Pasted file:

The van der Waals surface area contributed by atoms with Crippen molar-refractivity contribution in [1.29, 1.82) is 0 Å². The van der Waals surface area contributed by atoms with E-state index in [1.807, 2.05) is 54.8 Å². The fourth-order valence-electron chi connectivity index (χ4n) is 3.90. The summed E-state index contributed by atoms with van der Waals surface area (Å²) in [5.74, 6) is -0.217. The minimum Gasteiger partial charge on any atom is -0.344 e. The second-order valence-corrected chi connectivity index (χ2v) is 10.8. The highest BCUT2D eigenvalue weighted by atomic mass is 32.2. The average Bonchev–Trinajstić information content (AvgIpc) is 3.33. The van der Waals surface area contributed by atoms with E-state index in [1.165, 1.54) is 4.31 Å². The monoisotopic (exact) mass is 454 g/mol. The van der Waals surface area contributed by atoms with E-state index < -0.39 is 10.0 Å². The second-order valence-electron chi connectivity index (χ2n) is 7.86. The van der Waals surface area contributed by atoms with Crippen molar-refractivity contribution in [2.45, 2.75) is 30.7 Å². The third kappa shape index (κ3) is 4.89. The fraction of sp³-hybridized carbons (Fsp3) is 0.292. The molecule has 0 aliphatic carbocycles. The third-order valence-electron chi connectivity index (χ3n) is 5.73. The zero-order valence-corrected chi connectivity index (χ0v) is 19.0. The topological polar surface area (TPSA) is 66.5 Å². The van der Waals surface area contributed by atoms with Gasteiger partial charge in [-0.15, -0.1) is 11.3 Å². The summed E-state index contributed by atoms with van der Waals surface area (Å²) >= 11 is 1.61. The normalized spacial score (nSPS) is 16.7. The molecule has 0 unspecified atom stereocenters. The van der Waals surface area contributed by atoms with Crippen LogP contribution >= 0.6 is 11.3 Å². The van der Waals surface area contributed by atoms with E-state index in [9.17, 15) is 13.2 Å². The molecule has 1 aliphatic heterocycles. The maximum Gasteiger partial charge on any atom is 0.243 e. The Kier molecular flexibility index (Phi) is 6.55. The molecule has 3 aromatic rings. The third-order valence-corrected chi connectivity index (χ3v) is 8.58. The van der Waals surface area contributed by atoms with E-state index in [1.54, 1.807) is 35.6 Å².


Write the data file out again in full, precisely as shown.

The van der Waals surface area contributed by atoms with Crippen molar-refractivity contribution in [1.29, 1.82) is 0 Å². The van der Waals surface area contributed by atoms with E-state index in [1.807, 2.05) is 54.8 Å². The fourth-order valence-electron chi connectivity index (χ4n) is 3.90. The summed E-state index contributed by atoms with van der Waals surface area (Å²) in [5.74, 6) is -0.217. The minimum Gasteiger partial charge on any atom is -0.344 e. The second-order valence-corrected chi connectivity index (χ2v) is 10.8. The highest BCUT2D eigenvalue weighted by atomic mass is 32.2. The average Bonchev–Trinajstić information content (AvgIpc) is 3.33. The van der Waals surface area contributed by atoms with E-state index in [1.165, 1.54) is 4.31 Å². The monoisotopic (exact) mass is 454 g/mol. The van der Waals surface area contributed by atoms with E-state index < -0.39 is 10.0 Å². The second-order valence-electron chi connectivity index (χ2n) is 7.86. The van der Waals surface area contributed by atoms with Crippen molar-refractivity contribution in [2.45, 2.75) is 30.7 Å². The third kappa shape index (κ3) is 4.89. The fraction of sp³-hybridized carbons (Fsp3) is 0.292. The molecule has 0 aliphatic carbocycles. The third-order valence-electron chi connectivity index (χ3n) is 5.73. The zero-order valence-corrected chi connectivity index (χ0v) is 19.0. The topological polar surface area (TPSA) is 66.5 Å². The van der Waals surface area contributed by atoms with Gasteiger partial charge in [-0.15, -0.1) is 11.3 Å². The summed E-state index contributed by atoms with van der Waals surface area (Å²) >= 11 is 1.61. The normalized spacial score (nSPS) is 16.7. The molecule has 0 unspecified atom stereocenters. The van der Waals surface area contributed by atoms with Crippen LogP contribution >= 0.6 is 11.3 Å². The van der Waals surface area contributed by atoms with E-state index in [9.17, 15) is 13.2 Å². The molecule has 1 aliphatic heterocycles. The maximum Gasteiger partial charge on any atom is 0.243 e. The Kier molecular flexibility index (Phi) is 6.55. The molecule has 3 aromatic rings. The third-order valence-corrected chi connectivity index (χ3v) is 8.58. The van der Waals surface area contributed by atoms with E-state index in [1.54, 1.807) is 35.6 Å².